We Are Just ONE Step Ahead Of....

our closest relative. The Chimpanzee, like a distant cousin, is very close in personality and aptitude for education then us, homo sapien. The only thing that separates us from them is something happened a long, long, long, long, time age that got us out of the forest. What was it? I don't know. I'm not a scientist. But I do know that nobody snapped their finger and we came about.

Chimpanzees are currently being spotted out in the wild using tools, spears, to kill animals. This is something NEW! NEVER before in all the years of chimp study in the wild has a group of chimps used spears to hunt. Makes you think of us before we became US. We were the same. Hunters. Gatherers. Used basic tools. The, all of a sudden, we hunted as bigger groups; used more complex tools; took down bigger game. In essence, we became big-game hunters, while chimps are still small game hunters.

The recent episode of Nova on PBS examines the closeness of chimps and us. In a lot of aspects, chimps are a hell of a lot smarter than us. They just didn't hit THAT thing that veered us off course and became what we are today. Hopefully, when we are gone and the Earth destroyed, they RISE to the occasion, THROUGH EVOLUTION, and bring this planet back to the place it deserves to be. Here are all parts of the show. Watch. After the first 10 minutes you will be amazed. In 5 parts:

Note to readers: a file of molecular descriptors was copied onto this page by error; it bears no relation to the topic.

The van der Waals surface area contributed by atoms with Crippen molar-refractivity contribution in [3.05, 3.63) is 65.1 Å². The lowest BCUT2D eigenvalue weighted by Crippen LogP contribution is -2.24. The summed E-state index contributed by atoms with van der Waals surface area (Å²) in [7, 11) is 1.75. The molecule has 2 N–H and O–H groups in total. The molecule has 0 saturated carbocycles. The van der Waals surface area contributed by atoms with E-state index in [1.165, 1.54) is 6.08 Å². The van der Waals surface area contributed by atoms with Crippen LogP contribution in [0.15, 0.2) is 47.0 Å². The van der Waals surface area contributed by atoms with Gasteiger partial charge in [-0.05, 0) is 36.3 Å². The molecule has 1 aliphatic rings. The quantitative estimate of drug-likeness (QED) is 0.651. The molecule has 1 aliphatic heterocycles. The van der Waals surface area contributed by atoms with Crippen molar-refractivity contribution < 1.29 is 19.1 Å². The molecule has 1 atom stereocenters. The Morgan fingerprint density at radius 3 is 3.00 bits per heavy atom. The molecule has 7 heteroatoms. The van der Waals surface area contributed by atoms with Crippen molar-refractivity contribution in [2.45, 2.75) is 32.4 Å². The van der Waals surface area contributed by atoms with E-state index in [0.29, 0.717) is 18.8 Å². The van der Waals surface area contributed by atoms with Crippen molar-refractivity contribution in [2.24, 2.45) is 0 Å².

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Doesn't a Documentary Involve Some Truth?

The documentary "Expelled", which is a film about making Intelligent Design seem intelligible (as Mike Dossie said, 'good luck, hah, you'll need'), will be released around April. This is the next chapter in the crusade to destroy the U.S.'s scientific principles and bring this world back to the 'Dark Ages' where going against the Bible results in a stoning.